Two approaches to improving staff IT security awareness:
One - put them all in a hot, stuffy training room and get someone to walk through a 50-slide PPT deck once a quarter.
Or, ask them to watch a ‘Netflix-series’ look and feel 12-episode video series you roll out weekly and which gets everyone so hooked they can’t wait for the next instalment - even though its content is all about supposedly dry topics like social engineering, password best practice and social media no-nos.
We’re going to guess the latter, and it’s certainly the view of senior systems administrator Jonathan Flack, who decided to try a new approach to improving IT security in his organisation, using e-learning materials provided by a Florida-headquartered provider called KnowBe4, which markets itself as a combined security awareness training and simulated phishing platform.
Flack says he tried both ways of improving user security awareness and now, definitely knows which one he prefers. A big eye-opener for him was internal reaction to one such ‘series’ - ‘The Inside Man,’ content deliberately crafted to be an entertaining, movie-like experience for users to make learning how to make smarter security decisions fun and engaging. Really!
For Flack and his IT colleagues, this is definitely now the way security training really has to go. The organisation we’re talking about here, by the way, is a Cork-based non-profit called The Irish Cattle Breeding Federation (ICBF), which has a twin sister based out of the same offices called Sheep Ireland.
Their respective missions, for the Irish cattle and sheep sectors respectively, is to provide breeding information services to the Irish dairy and beef industries. With 90 employees across two physical sites, its twin ‘brand’ Sheep Ireland also has a separate job of increasing the rate of genetic gain in the Irish sheep sector by identifying and promoting the use of rams with more profitable and sustainable genetics. But even though it’s a world leader in cattle genomics staffeed by clever people, ICBF/Sheep Ireland had the same problem as, let’s face it, many other organisations human beings work in: too many dodgy emails coming in that promise alluring things.
Despite having anti-virus and anti-malware firmly embedded, user behaviour was still allowing too much phishing, in other words, Flack told diginomica/government:
We were seeing around 37% of these types of emails being opened, which just wasn’t acceptable.
He also notes that the general level of security culture was pretty low: the click-through rate on phishing links was that high as people would frequently log into their colleagues’ email and open a phishing link out of curiosity, he believes, while passwords weren’t being changed regularly and were being shared with colleagues too much anyway.
Naturally, Flack and his team tried to improve user capacity around security, and brought in a training supplier so to do. The problem: it just didn’t engage his users - which meant that it was not just an inefficient use of investment, but his workload stayed basically the same, as he was still having to keep reiterating security awareness basics all the time.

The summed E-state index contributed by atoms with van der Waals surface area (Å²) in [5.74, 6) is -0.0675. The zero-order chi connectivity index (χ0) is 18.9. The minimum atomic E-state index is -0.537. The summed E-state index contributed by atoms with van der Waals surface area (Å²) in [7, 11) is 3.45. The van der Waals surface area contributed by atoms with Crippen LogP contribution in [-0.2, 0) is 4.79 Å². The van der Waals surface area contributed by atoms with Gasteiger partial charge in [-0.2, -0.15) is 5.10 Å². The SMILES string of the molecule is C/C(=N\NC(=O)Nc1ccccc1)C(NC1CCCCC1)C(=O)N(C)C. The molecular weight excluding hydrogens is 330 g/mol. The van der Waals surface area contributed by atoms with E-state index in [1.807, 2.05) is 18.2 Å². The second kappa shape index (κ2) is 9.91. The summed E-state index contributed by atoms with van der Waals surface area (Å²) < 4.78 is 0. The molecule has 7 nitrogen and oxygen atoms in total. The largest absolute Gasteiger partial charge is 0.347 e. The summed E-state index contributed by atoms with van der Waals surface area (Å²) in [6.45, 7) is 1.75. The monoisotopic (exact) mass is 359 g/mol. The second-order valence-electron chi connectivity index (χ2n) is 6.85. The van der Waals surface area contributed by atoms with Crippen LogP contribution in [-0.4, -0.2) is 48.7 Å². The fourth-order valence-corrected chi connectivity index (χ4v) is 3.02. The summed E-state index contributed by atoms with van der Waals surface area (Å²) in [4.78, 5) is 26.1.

They just didn’t want to do [the training supplied]; they didn’t like it, they didn’t enjoy it, and they didn’t see the need for it.
The good news is that after a market investigation into better options, Flack seems to have genuinely identified a new way of trying to do this.
Our new security training campaign has definitely better equipped staff with the tools needed to acknowledge IT security threats inside and outside the organisation.
There are a number of metrics I can use to show this has been a real success, with the most important one perhaps that the ratio of phishing emails that get inside the walls has dropped from that far too high 37% to more like 2% this quarter.
So I can say it’s definitely changed behaviour. A colleague in Finance told me how she’d been called up by someone claiming to be from the bank, but because of the information she got through that ‘Inside Man’ series. So she got rid of them very quickly, and she was really proud of having been able to spot the social engineering attempt herself! It’s great to see so many ‘light-bulb moments’ now, when they see or hear of security threats.
Set up of the internal training portal was really easy, and inside a day I had the entire list of training candidates ready, a full plan for all the content I wanted to start offering for a three-month basis, and a much larger selection of material, too.
What we spend with KnowBe4 is less than with our previous training provider, and we’re getting a hell of a lot more bang for our buck.
Sadly, those new iPad mails don’t get opened any more
Well, that might be a matter of a perception from the top… what’s the actual reaction across the company? While undoubtedly probably more IT-savvy than all the team, for his colleague Erin Kennedy, senior business analyst, it’s firm thumbs-up for this way of working:
The new content is interesting and engaging, and has made me more security-aware both at work and at home. As employees, we're definitely more aware all round now, I think.
For Clive Donovan, systems administrator at these twin Irish non-profit organisations, summing up the impact of this way of delivering IT security training is very simple:
This has been a very effective way of increasing IT security awareness, as it is so much more engaging for people.
The verdict seems clear:
You can keep banging on at users not to open those Lottery and new free iPad emails if you want to.
But you really might save yourself some time and trouble - and improve your overall information hygiene - if you find better ways to get the message over?